Bill Chappell

Bill Chappell is a blogger and producer who currently works on The Two Way, NPR's flagship blog. In the past, he has coordinated digital features for Morning Edition and Fresh Air, and edited the rundown of All Things Considered. He frequently contributes to other NPR blogs, such as All Tech Considered and The Salt.

Chappell's work at NPR has ranged from being the site's first full-time homepage editor to being the lead writer and editor on the London 2012 Olympics blog, The Torch. His assignments have included being the lead web producer for NPR's trip to Asia's Grand Trunk Road, as well as establishing the Peabody Award-winning StoryCorps on NPR.org.

In 2009, Chappell was a key editorial member of the small team that redesigned NPR's web site. One year later, the site won its first Peabody Award, along with the National Press Foundation's Excellence in Online Journalism award.

At NPR, Chappell has trained both digital and radio staff to use digital tools to tell compelling stories, in addition to "evangelizing" — promoting more collaboration between legacy and digital departments.

Prior to joining NPR in late 2003, Chappell worked on the Assignment Desk at CNN International, handling coverage in areas from the Middle East, Asia, Africa, Europe, and Latin America, and coordinating CNN's pool coverage out of Qatar during the Iraq war.

Chappell's work for CNN also included producing Web stories and editing digital video for SI.com, and editing and producing stories for CNN.com's features division.

Before joining CNN, Chappell wrote about movies, restaurants and music for alternative weeklies, in addition to his first job: editing the police blotter.

A holder of bachelor's degrees in English and History from the University of Georgia, he attended graduate school for English Literature at the University of South Carolina.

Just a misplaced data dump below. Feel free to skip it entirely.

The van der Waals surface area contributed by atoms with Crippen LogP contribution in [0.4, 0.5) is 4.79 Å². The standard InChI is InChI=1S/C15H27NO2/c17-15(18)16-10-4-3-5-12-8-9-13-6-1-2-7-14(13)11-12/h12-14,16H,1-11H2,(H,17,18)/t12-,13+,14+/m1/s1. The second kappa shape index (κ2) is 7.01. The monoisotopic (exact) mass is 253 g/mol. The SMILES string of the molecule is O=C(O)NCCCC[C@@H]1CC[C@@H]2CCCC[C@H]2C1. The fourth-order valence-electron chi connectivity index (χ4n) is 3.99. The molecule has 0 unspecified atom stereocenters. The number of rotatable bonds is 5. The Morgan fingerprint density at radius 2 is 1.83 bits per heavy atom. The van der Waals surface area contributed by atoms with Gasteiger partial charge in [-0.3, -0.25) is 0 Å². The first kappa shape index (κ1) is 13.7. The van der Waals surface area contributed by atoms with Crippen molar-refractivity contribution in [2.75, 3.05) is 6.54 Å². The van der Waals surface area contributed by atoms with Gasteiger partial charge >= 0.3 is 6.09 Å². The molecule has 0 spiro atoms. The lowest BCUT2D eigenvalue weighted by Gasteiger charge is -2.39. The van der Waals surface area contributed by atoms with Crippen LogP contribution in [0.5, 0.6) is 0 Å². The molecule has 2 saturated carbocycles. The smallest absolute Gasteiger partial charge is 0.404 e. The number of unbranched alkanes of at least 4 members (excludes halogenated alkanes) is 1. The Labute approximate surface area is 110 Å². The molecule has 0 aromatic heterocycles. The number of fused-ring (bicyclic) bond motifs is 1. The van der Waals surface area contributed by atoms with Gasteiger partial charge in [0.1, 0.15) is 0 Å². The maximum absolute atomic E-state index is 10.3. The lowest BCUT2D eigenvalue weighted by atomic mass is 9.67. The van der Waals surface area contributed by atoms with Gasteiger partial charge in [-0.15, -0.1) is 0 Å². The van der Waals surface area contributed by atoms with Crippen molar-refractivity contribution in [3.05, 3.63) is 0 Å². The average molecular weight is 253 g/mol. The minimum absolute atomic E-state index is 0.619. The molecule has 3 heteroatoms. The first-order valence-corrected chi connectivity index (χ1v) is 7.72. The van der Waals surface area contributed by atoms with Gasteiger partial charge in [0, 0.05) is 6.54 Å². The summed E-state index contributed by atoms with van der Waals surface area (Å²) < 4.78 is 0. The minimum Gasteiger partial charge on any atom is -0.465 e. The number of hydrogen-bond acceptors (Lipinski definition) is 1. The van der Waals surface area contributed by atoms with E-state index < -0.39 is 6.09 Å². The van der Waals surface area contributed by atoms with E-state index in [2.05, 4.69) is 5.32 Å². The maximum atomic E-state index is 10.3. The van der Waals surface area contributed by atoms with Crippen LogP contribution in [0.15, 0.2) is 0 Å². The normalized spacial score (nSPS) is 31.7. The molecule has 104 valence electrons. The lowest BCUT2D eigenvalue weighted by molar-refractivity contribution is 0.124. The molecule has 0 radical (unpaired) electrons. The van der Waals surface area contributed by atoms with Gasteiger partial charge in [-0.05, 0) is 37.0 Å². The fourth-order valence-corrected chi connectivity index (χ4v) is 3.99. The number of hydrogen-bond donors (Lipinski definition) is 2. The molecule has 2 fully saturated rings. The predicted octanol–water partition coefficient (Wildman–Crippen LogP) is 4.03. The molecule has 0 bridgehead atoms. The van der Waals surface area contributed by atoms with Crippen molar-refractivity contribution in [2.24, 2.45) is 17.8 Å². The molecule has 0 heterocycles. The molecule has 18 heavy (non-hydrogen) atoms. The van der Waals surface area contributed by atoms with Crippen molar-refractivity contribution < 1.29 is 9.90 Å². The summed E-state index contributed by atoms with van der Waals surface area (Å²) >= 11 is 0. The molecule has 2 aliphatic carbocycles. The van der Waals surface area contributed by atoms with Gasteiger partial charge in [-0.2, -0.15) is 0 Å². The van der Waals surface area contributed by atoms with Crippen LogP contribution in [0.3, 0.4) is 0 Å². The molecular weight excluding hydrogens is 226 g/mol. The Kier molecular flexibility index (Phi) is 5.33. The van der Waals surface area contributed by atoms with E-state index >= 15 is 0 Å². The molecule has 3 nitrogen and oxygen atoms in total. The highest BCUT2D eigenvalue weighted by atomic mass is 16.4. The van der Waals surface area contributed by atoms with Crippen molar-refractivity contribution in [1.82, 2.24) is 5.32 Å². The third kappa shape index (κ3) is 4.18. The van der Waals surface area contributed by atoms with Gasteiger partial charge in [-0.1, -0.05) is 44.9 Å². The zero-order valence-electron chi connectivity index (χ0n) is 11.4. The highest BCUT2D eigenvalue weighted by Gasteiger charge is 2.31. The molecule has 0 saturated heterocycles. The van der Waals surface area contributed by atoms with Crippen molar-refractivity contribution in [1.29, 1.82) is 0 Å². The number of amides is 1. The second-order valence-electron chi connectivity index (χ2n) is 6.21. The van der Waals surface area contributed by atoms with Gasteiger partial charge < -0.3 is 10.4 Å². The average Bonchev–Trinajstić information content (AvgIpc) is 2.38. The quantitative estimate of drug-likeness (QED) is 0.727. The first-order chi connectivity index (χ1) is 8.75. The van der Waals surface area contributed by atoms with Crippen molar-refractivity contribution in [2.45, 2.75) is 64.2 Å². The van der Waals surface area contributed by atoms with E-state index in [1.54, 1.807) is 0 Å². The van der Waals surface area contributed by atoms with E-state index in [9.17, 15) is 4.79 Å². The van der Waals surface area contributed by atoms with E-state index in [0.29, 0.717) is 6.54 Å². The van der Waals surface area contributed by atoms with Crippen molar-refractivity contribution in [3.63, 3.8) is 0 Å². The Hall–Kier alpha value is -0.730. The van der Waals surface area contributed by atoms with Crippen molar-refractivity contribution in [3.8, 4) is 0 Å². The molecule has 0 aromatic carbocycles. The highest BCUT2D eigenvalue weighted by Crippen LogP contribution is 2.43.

V. Stiviano, the former companion of onetime Los Angeles Clippers owner Donald Sterling, must return millions of dollars in gifts, a judge has ruled in a lawsuit that was filed by Sterling's wife, Shelly.

A Ferrari, a Bentley and a million-dollar home are among the things that must be turned over to the Sterling family trust, a Los Angeles Superior Court judge said. The tentative ruling could become final within 15 days barring objections.

Update, 10:30 p.m. ET: President Obama and his Cuban counterpart, Raul Castro, exchanged greetings and a friendly handshake Friday night at the Summit of the Americas, the Associated Press reports — the first such moment in decades.

A blind man who was sold actual grass instead of the grass he was looking for has told a French court that it was he, and not his guide dog, who bit a deceitful dealer who had tried to make hay off a marijuana deal.

The two ended up in a brawl, leaving the blind man in need of stitches on his ear and the accused drug dealer with a bite wound.

Changing a process that was blamed for fueling anger and frustration with the legal system in Ferguson, Mo., 80 municipal courts in St. Louis County have agreed to set uniform fees and fines to be more fair to people charged with offenses such as speeding.

Critics call the move one step on what they see as a long path of reform. They note that the agreement is voluntary and lacks a formal system of tracking or enforcement.

A tornado that hit Illinois on Thursday was so massive and the damage so extensive that in some areas, plows had to push debris off the streets so emergency crews could reach survivors.

At least one person died as a result of twisters that raked the state and other areas Thursday. Numerous injuries were also reported.

Politicians have basic rules about photo ops: Smile when you pose with kids, point at random things, and don't stand next to people taller than you. This week, Ecuador's President Rafael Correa learned one more: Don't get on the wrong side of an "I'm With Stupid" T-shirt.

A nationwide recall has been announced for some 30,000 cases of hummus made by the Sabra company, due to possible contamination. The FDA says the recall is voluntary and no illnesses have been reported.

The recall covers several products with a "best by" date of May 11 or May 15 (see details below). The products are predominantly the "Classic" variety of the hummus, in a range of sizes.

The FDA says anyone who has bought the packages should either dispose of them or take them back to retailers for a refund.

Iranian President Hassan Rouhani says his country will only sign an agreement restricting his country's nuclear program if economic sanctions are lifted. The remarks on state TV came as Iran's supreme leader said he's neither for nor against the deal.